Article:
Administrators Not Obliged To Pay For Return Of Leased Equipment
A court saga with far-reaching implications for aircraft and engine lessors around the world has just reached its resolution following a High Court decision in Australia.
In September 2021, Aviation Week reported that Willis Lease Finance had been successful before a Federal Court judge in arguing that the administrators of Virgin Australia were obliged to redeliver a leased engine to Willis’ facility in Florida in the U.S.
The case turned on the interpretation of the phrase “to give possession” in an article of the Cape Town Convention, an international treaty.
At appeal, the original judgement was overturned, with the court accepting the administrator’s contention that it was only obliged to give Willis the opportunity to repossess the equipment from where it was located in Australia.
This decision was upheld in a court of ultimate appeal this month, with the High Court commenting that the administrator’s actions “operated consistently with the underlying realities of modern structured finance, particularly to facilitate capital market financing,” according to an analysis of the case by lawyers from Clayton Utz.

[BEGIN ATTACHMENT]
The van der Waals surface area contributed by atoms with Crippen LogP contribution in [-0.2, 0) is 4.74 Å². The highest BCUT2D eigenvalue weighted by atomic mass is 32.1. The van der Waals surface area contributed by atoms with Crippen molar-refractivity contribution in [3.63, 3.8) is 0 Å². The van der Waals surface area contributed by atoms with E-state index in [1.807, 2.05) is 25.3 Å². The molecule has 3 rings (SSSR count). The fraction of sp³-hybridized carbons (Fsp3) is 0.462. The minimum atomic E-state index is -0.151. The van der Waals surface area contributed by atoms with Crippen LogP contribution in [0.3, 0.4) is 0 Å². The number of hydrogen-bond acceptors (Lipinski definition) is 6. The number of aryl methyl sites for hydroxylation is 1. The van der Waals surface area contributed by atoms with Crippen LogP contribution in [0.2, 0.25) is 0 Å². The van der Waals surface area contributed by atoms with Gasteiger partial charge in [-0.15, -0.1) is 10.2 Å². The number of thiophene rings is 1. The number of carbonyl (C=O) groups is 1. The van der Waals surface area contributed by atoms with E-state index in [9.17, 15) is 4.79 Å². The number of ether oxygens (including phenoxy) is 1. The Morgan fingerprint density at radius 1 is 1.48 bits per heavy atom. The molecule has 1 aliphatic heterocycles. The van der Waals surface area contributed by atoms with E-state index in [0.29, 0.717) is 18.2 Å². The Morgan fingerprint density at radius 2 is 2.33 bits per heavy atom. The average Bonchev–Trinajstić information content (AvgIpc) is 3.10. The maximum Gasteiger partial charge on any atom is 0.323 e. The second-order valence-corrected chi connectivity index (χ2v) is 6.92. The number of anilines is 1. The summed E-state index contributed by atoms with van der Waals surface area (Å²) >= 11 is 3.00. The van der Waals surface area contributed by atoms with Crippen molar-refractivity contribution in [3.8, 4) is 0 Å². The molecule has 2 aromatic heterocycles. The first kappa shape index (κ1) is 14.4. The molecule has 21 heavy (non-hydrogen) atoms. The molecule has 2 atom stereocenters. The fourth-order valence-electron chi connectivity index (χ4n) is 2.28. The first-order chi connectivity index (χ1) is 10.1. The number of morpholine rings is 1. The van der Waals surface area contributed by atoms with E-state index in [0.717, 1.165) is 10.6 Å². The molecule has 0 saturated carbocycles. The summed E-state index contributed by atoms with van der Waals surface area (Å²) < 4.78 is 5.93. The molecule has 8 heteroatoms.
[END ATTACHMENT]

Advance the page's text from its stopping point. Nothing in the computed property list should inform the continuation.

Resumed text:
They added: “It has held that the Administrators' obligation to "give possession" of aircraft objects means to take whatever steps may be necessary to provide the creditor an opportunity to exercise the right to take possession which the creditor has under the Convention.”
The underlying point is that lessors are likely to have to bear the transportation and logistical costs of repossessing aircraft and engines from airlines under administration. And, at present, those costs may be considerable given the wholesale fleet restructurings happening under court supervision at large airline groups around the world.
There is also the question of redelivery and maintenance conditions. Willis’ win at first instance appeared to strengthen the rights of aircraft and engine lessors to insist that their equipment was returned in the correct maintenance condition, as stipulated under the lease, even if an airline was under administration.
The appeal case analysis did not touch upon this point, unfortunately.